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Embracing Innovation in Government:
Global Trends 2020
OPSI and the MBRCGI have spent much of the last year working to understand how governments are innovating to cope with rapid change. We have conducted extensive research, held a global Call for Innovations crowdsourcing exercise, and met with innovative teams from around the world to surface key trends, examples and stories. Through this work, OPSI and the MBRCGI have found that governments are testing and implementing exciting and innovative new approaches, transforming the ways in which they operate and serve their people.
The fourth report in this series explores the powerful new technologies and opportunities that governments have at their disposal to let them better understand the needs of citizens. The research shows that governments must balance the tensions of using data harvesting and monitoring, and technologies that can identify individuals, to serve the public interest, with the inevitable concerns and legitimate fears about “big brother” and risks of infringing on freedoms and rights. Through the lens of navigating Public Provider versus Big Brother, innovation efforts fall into two key themes:
Theme 1: Data harvesting and monitoring
Governments have access to more detailed data than ever before, but such access involves risks and considerations which require serious reflection on the part of government.
Theme 2: Biometric technologies and facial recognition
A range of biometric tools offer opportunities to provide tailored services, as well as the unprecedented ability to identify and track individuals' behaviours and movements.
A digital world produces an incredible amount of data, which can provide governments with important insights into real-time events, trends and behaviours on the ground, especially in emergency situations. Analyzing this data can help governments quickly respond to current and potential issues with wide-ranging impact from preventing wildfire deaths to reducing homelessness. As governments gain access to richer data and better tools of analysis they can better understand problems and deliver services to their citizens.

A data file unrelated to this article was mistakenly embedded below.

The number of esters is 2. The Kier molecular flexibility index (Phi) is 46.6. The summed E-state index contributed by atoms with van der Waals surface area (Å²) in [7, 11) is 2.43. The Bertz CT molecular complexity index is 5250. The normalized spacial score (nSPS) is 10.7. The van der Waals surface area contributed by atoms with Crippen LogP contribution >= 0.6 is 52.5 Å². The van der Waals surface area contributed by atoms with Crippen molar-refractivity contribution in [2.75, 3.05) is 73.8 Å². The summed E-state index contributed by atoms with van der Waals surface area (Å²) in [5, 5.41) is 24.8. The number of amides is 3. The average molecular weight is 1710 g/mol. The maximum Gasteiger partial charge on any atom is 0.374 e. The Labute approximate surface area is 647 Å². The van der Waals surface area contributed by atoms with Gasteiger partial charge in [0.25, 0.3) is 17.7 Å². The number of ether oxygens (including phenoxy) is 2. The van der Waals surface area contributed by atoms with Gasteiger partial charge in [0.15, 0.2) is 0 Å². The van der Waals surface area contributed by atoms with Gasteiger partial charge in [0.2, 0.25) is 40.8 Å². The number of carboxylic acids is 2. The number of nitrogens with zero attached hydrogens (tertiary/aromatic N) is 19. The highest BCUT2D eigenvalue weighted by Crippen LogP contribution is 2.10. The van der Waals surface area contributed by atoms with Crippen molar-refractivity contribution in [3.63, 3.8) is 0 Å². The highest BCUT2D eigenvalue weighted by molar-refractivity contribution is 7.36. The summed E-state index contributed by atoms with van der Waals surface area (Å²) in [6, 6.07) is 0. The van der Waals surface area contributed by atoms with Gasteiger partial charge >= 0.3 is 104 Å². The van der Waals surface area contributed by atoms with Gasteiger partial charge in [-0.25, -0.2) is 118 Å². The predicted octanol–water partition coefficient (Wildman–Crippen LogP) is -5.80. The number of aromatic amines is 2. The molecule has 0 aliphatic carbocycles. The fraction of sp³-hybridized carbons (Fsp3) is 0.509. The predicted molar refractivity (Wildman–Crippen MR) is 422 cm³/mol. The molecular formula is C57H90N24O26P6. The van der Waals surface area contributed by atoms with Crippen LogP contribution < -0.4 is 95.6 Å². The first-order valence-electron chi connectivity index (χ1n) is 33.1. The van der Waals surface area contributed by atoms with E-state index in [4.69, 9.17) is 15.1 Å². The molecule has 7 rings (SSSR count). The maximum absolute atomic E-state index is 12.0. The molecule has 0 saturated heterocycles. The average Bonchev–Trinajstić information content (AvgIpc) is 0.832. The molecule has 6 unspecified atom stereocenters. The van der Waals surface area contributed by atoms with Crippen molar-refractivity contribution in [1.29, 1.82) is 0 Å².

Related to and often building upon data harvesting, advancements in technology are also providing governments with more powerful abilities to survey real-time events through monitoring . While monitoring can include surveillance and sometimes has a negative connotation, it is viewed as an important tool in bureaucratic administration and a growing trend among governments. A common manifestation of modern day monitoring and surveillance is the use of cameras, such as through closed-circuit television (CCTV). Governments are increasingly developing innovative monitoring approaches, such as through the use of drones and combining monitoring techniques with Artificial Intelligence (AI).
Data harvesting and monitoring are powerful approaches that can uncover significant information that might otherwise have been ignored, missed or dismissed. However, use of this power is not without legitimate privacy concerns, and some governments have pursued questionable practices in this area. Governments thus need to prioritise data governance and ethics so that citizens can have trust in their governments to use their data for public value.
Women and men move through cities differently, and government policymaking needs to take these differences into account when designing policies and services. Women also undertake more multi-stop trips to perform chores and also alter their behavior based on fears of victimisation and harassment.